Are you looking for inspiration and new ideas for your teaching? This panel combines the creative ideas of instructors who have applied them in teaching and the perspectives of staff who help and support those ideas. This session will present the creative ideas of three faculty who connect with their students, increase student engagement and add an element of fun into their courses. The faculty on this panel will describe what their strategies and provide ideas that participants can immediately use in their own course regardless of discipline. It will also provide a list (handout) of creative ideas for participants to spice up the classroom.


How to Turn Your Classroom into a Gym, and Why You Would Want to Do That

Room 40

Presented by:
Alexandra Socarides, Associate Professor, English
Patricia Okker, Senior Associate Provost, MU Provost

In this session we tell a story in two parts: Okker discusses her journey to becoming an athlete and some of the questions about teaching that were raised for her by working with the coaches who trained her; Socarides takes up these questions and attempts to answer them by experimenting with a “teaching as coaching” style in her classroom one semester. Together, our observations, stories, experiments, and research lead to a model of teaching that embraces the practices of, among others, providing immediate (and continual) feedback, building healthy and positive teams, and working towards failure. The goal of this session is to provide participants with ideas about how to employ practices within their classrooms that will, in turn, make students want to come back for more.


Check out the Libraries! New Services and Resources

Room 30

Presented by:
Judy Maseles, Librarian IV, MU Libraries
Grace Atkins, Librarian I, MU Libraries

The Libraries can now deliver customized library landing pages with subject-specific LibGuides, Databases, E-Reserves, and subject-expert librarians right inside your Blackboard or Canvas platform. Learn how you can incorporate library resources within your courses. High-quality, peer-reviewed, Open Educational Resources can now be found all over the open web. But which ones are the best for MU instructors and their courses? Learn about all of the work that is happening on campus to support instructor use and creation of OERs.


11:00 a.m. - 11:50 a.m.

Pedagogy Preceding Technology: Putting the Horse Before the Cart

Room 115

Presented by:
Dale Fitch, Associate Professor, Social Work

Twenty-eight years ago Zuboff wrote about informating industrial society "In the Age of the Smart Machine." Since 1988, corporate America, and the rest of us who use tablets and smartphones, have been integrating technology throughout the workspace. In contrast, academe continues to grapple with how to think about using technology in the classroom. Based on Zuboff's conceptualization of computers as "smart machines," whose very presence challenges are conceptions of information and work, this presentation will provide a practical framework on how to think about using technology to further student learning goals. It will do so by walking the participants through the process of analyzing learning activities, learning objects, and learning events separate from space and time constraints. In turn, implications for future learning possibilities will be explored in which students can be freed to become co-learners, encouraged to explore, asked to re-envision future work as information-laden, and to join their analytical skills with synthesis skills designed for specific purposes and needs.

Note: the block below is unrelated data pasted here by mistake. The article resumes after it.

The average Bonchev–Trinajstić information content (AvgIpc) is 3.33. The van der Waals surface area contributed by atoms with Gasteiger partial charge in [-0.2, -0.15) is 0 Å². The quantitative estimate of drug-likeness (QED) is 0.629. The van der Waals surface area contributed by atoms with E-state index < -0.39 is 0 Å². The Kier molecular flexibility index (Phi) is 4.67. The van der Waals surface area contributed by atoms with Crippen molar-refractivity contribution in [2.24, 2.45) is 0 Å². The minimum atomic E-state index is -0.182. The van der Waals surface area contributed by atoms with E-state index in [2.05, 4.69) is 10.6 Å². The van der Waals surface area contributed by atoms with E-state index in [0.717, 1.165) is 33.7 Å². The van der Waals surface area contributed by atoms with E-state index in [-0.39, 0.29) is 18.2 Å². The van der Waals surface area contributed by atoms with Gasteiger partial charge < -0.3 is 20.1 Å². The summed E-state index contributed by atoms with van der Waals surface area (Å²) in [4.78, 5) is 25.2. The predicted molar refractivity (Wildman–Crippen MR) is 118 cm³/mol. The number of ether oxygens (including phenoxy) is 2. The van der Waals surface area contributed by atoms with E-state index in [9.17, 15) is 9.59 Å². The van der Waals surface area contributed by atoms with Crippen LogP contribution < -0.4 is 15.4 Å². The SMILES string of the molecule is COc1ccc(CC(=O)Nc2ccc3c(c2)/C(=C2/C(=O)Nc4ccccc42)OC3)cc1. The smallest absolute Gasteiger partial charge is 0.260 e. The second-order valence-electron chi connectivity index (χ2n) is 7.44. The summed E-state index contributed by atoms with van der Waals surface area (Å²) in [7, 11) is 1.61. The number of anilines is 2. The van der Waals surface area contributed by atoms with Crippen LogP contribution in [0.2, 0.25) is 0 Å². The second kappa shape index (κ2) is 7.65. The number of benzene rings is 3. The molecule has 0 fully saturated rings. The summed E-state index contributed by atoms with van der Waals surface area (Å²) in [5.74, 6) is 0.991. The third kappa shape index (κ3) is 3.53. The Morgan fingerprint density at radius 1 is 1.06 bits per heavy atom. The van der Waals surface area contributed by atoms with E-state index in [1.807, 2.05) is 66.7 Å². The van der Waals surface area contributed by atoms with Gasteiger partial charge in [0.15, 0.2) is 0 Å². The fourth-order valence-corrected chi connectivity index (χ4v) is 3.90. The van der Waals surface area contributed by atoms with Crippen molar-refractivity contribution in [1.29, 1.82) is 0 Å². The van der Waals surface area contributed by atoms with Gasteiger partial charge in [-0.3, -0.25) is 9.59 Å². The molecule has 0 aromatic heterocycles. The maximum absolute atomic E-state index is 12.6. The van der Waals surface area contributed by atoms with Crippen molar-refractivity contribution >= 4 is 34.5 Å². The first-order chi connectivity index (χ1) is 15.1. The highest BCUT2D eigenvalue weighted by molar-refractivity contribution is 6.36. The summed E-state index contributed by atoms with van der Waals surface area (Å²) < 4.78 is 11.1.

Service Learning, Empathy, and Distance Learning: Can We Work This Out?

Room 114

Presented by:
Jenny Bossaller, Assistant Professor, School of Information Science & Learning Technologies

This interactive session will focus on service learning (SL) and the development of emotional intelligence (EI) in online learning. Interview data with students who have participated in the SL component will be presented and offered as points for discussion. The students provided meaningful insight into how the course changed their perspective on their community. The interviews also sought students’ perspectives on their own empathetic development, sense of community, and impediments in completing the course. The students reported increased knowledge and understanding of the people who live in their community during the course of the semester. One problematic finding was that traditional students experienced fewer problems completing the coursework than non-traditional students, which should be considered when implementing service-learning courses at the graduate level. That is, SL is not “anytime, anywhere” learning. It is place-based, and dependent on others’ schedules. Can teachers in online programs incorporate SL into their teaching toolkit? The interview data will be used to help us, as a group, identify ways to effectively integrate SL across the University, even as we move more classes online.


Teaching Diversity and Inclusion through Writing-Intensive Courses

Room 44

Presented by:
Daniel Domingues da Silva, Assistant Professor of African History, History
Ann-Marie Foley, Director of Office of Service-Learning, VP Undergraduate Studies

In this session, Professor Daniel Domingues from History and Director Ann-Marie Foley from the Office of Student Learning will share how they approach diversity, inclusion, and community-building through their writing intensive courses. Domingues was a recent recipient of the Campus Writing Program's Writing Intensive Project Awards. With the award, Professor Domingues created an exciting course with the goal of increasing his students' knowledge of social justice and its timelines in our current campus climate. Dr. Foley will share how her renowned service-learning courses utilize writing intensive pedagogies to enhance students' understanding of diversity and service. You will hear from these professors as they discuss their courses and learn how to apply their successful strategies in your teaching.


Giving Voice to Your Students and Your Course

Room 42

Presented by:
Jacquelyn Sandone, Assistant Teaching Professor of Spanish, Romance Languages & Literature
Robin Harris, Assistant Teaching Professor and Director of DNP Program, Sinclair School of Nursing
Jennifer Fellabaum, Assistant Teaching Professor, Educational Leadership & Policy Analysis